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How I Came to Reject the Welfare State, Part 2

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During the part of my life that I was a welfare statist, I never gave any thought to how the government raised its money. I just assumed that the government operated like a business — that it earned its money and then figured out ways to spend it. Thus I could never understand why some people would object to government assistance to the poor. Why would anyone object, I thought, to the government’s decision to use its own money to help people in need?Reading those four little books entitled Essays on Liberty was a road-to-Damascus experience for me. Among the many libertarian points discussed was the manner in which the federal government got its money. I was shocked — absolutely shocked — to learn that the government got its money in a way that was totally different from the way that private-sector businesses get their money.Private-sector businesses get their money by producing goods and services that other people, called consumers, are willing to pay for. The more the producers satisfy consumers, the more money they make.

The federal government, on the other hand, relies on taxes to get its money. What is the difference between taxes and what private-sector businesses do? Force! The private sector’s method is based on voluntary action. The government’s method is based on forcibly taking money from people to whom it rightfully belongs.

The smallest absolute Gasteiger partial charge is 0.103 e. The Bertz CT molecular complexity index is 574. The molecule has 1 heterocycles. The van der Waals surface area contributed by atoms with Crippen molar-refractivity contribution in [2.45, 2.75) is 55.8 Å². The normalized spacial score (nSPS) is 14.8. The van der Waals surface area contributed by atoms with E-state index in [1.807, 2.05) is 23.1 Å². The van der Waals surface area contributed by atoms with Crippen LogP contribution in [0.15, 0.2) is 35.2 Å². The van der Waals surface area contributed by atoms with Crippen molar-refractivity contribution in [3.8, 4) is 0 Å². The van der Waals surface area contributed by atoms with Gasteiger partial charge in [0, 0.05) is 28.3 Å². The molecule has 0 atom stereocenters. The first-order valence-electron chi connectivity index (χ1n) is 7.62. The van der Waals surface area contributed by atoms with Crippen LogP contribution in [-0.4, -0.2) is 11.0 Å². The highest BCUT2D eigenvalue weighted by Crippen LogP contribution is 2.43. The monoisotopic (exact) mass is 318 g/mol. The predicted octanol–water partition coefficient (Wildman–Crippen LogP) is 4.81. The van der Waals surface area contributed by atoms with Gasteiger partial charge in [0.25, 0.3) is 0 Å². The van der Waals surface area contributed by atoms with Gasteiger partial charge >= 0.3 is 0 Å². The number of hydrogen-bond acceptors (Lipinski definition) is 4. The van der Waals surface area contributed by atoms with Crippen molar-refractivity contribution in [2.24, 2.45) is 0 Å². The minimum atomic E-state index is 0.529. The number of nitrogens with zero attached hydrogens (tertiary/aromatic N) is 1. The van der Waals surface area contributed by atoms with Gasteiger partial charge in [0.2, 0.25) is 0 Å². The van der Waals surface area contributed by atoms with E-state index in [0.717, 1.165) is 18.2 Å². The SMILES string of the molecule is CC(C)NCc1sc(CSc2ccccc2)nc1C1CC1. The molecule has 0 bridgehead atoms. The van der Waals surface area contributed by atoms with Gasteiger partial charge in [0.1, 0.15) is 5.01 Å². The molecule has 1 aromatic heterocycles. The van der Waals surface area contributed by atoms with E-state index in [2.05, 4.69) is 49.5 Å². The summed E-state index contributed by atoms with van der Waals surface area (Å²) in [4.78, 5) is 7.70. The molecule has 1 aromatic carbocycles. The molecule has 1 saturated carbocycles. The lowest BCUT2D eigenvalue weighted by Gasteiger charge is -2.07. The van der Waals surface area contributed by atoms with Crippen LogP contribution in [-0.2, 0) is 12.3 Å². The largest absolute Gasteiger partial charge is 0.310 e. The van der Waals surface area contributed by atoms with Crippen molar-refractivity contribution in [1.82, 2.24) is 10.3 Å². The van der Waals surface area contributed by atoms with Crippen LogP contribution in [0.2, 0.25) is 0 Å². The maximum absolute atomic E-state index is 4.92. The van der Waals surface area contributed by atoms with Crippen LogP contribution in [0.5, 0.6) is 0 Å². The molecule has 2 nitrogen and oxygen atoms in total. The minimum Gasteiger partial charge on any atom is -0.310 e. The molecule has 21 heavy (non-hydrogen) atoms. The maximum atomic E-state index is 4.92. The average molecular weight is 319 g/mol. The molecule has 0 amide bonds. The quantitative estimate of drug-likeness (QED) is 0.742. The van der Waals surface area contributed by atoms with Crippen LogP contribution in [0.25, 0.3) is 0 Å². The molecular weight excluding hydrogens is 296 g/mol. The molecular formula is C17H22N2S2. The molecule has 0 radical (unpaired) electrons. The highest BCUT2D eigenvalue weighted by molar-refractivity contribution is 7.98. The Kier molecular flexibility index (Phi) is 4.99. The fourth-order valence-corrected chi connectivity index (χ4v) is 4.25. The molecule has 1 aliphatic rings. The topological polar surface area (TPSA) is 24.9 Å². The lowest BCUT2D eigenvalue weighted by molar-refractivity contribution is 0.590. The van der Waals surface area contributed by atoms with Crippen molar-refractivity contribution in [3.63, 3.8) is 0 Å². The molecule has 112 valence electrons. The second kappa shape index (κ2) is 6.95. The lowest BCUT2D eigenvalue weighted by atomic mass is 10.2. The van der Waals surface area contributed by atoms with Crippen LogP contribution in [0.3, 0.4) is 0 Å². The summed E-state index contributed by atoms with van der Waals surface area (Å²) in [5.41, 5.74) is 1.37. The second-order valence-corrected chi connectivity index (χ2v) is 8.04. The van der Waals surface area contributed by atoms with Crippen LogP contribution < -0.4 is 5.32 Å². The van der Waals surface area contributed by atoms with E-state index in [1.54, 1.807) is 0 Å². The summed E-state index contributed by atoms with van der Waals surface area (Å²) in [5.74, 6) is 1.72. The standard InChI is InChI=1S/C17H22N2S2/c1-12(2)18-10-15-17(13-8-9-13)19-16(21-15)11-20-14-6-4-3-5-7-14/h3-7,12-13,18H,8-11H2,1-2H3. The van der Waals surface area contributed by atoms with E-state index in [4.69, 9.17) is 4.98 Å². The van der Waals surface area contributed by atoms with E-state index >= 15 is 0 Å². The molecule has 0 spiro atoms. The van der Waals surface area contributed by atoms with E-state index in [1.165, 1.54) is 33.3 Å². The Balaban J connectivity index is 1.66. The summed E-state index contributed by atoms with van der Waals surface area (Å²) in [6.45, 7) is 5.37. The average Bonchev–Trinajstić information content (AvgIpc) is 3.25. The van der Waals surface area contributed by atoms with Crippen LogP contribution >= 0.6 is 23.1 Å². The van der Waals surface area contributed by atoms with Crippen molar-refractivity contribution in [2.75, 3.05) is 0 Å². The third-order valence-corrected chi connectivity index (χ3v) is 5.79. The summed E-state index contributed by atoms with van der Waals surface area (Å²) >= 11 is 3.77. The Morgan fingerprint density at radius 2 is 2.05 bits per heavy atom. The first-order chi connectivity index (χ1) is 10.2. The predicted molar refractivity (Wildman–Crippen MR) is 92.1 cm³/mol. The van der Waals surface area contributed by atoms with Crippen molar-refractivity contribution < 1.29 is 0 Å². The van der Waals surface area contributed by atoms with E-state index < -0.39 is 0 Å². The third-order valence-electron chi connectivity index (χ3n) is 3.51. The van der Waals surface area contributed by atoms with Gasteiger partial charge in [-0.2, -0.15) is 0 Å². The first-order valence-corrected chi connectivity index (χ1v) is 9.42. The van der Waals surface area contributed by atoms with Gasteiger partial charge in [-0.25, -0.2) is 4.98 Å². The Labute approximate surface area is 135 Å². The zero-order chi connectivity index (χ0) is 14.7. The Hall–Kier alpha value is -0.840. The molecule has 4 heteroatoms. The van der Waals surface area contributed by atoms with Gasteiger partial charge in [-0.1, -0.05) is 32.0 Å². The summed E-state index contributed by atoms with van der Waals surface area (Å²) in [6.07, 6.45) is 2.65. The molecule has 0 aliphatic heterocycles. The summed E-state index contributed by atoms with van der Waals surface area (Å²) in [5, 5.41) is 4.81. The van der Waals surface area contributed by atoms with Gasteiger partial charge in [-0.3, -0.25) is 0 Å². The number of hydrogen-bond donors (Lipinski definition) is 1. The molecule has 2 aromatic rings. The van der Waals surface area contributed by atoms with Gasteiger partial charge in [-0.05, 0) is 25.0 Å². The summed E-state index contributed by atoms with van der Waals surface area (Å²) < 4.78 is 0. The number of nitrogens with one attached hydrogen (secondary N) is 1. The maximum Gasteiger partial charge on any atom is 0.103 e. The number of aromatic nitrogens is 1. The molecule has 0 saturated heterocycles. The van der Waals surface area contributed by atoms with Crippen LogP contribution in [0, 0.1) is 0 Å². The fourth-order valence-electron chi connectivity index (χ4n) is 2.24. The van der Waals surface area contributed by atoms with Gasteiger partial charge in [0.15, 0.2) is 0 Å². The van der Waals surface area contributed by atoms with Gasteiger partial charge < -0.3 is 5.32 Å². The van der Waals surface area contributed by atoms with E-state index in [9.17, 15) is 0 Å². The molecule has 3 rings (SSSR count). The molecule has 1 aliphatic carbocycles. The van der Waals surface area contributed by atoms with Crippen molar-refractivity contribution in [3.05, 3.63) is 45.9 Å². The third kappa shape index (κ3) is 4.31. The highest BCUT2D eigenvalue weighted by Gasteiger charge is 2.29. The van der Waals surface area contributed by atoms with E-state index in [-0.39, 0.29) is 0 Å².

Taxation and force


One of the most eye-opening revelations for me was reading a piece by Leonard Read, the founder of the Foundation for Economic Education (FEE), an organization that I would end up going to work for many years later. Read said, If you don’t pay your taxes, they will kill you. That was a real stunner for me.

Read was pointing out in a very real way the nature of the force on which government relies to get its money. If you refuse to pay your taxes, government agents will impose a lien on your house. The lien will be foreclosed and your house sold at a foreclosure sale. A court will issue a writ of possession to the new owner, which will be served on you by a team of well-armed deputy U.S. Marshalls. If you use force to resist the eviction, they will use force against you. If you use deadly force, you will ultimately end up dead.